In 2018, Volkswagen reported sales of 253,000 Porsche-branded vehicles, generating revenue of just under €23.7 billion. This represents an increase of about 4% over the previous year for sales and one of 9.2% for revenues.
In addition to its acquisition of major luxury brands, Volkswagen acquired Škoda. In 1991, the Czech government identified Volkswagen as a potential foreign partner to help guide the lower-level automotive maker through the transition following the dissolution of the Soviet Union. Volkswagen Group completed its acquisition Škoda in 2000 after nine years of making progressively larger investments into the company.
Škoda sold about 957,000 vehicles in 2018, with the Karoq and Kodiaq models being particularly popular. The subsidiary generated revenue of €17.3 billion for that year, or 4.4% higher than for 2017.
Volkswagen acquired a 51% majority stake in Spanish automotive manufacturer SEAT in 1986, later increasing its ownership to 99.99% in 1990. Like Škoda, SEAT represents a lower price point opportunity for Volkswagen. In 2018, the company launched the new Tarraco, SEAT's largest SUV offering.
Although SEAT vehicles do not enjoy the same luxury status as Porsche, Bentley or others, this subsidiary remains a significant one in the Volkswagen Group family. In 2018, SEAT sold about 608,000 vehicles, increasing customer deliveries by more than 10% over the previous year. This produced revenue of €10.2 billion, a 3.1% increase over 2017.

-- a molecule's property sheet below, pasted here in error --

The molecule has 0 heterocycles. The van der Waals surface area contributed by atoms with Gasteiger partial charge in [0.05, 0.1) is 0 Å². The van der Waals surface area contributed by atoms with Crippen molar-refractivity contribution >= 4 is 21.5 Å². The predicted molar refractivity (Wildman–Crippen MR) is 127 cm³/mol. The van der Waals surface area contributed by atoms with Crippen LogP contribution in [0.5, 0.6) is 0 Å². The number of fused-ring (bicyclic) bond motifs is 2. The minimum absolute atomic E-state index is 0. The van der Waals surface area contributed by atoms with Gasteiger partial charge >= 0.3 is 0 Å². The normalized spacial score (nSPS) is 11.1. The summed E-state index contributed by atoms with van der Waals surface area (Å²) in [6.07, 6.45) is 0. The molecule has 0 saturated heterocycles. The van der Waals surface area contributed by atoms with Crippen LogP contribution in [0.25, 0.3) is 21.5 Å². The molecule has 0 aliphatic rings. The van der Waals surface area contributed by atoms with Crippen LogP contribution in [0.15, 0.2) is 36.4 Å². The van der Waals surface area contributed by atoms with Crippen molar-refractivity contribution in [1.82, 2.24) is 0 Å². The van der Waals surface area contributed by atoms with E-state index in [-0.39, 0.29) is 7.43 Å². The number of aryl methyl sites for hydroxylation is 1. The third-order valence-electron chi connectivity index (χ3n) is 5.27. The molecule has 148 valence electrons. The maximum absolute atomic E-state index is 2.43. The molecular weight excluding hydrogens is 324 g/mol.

Most of Volkswagen's subsidiaries are automotive manufacturers. However, the company has also acquired other businesses as well. In the case of MOIA, launched in 2016, Volkswagen has aimed to enter the ridesharing market. MOIA offers ridesharing and ridepooling services and aims to explore the driverless vehicle market as well.
Another of Volkswagen's more recent acquisitions is a 16.6% stake in Navistar International, a U.S. company which builds commercial trucks, school buses and related vehicles. This acquisition was valued at approximately $256 million.
Nearly all of the automotive manufacturers in Volkswagen's portfolio are storied European car makers. Given that there exists a finite number of such companies, it's unlikely that Volkswagen will continue to expand its subsidiaries in this direction and with the same zeal that it demonstrated throughout the 1990s and early 2000s. Nonetheless, Volkswagen clearly aims to maintain its position at the forefront of the automotive industry, and more recent ventures into ridesharing and non-passenger vehicles may provide a signal as to how the company will continue to expand into the future.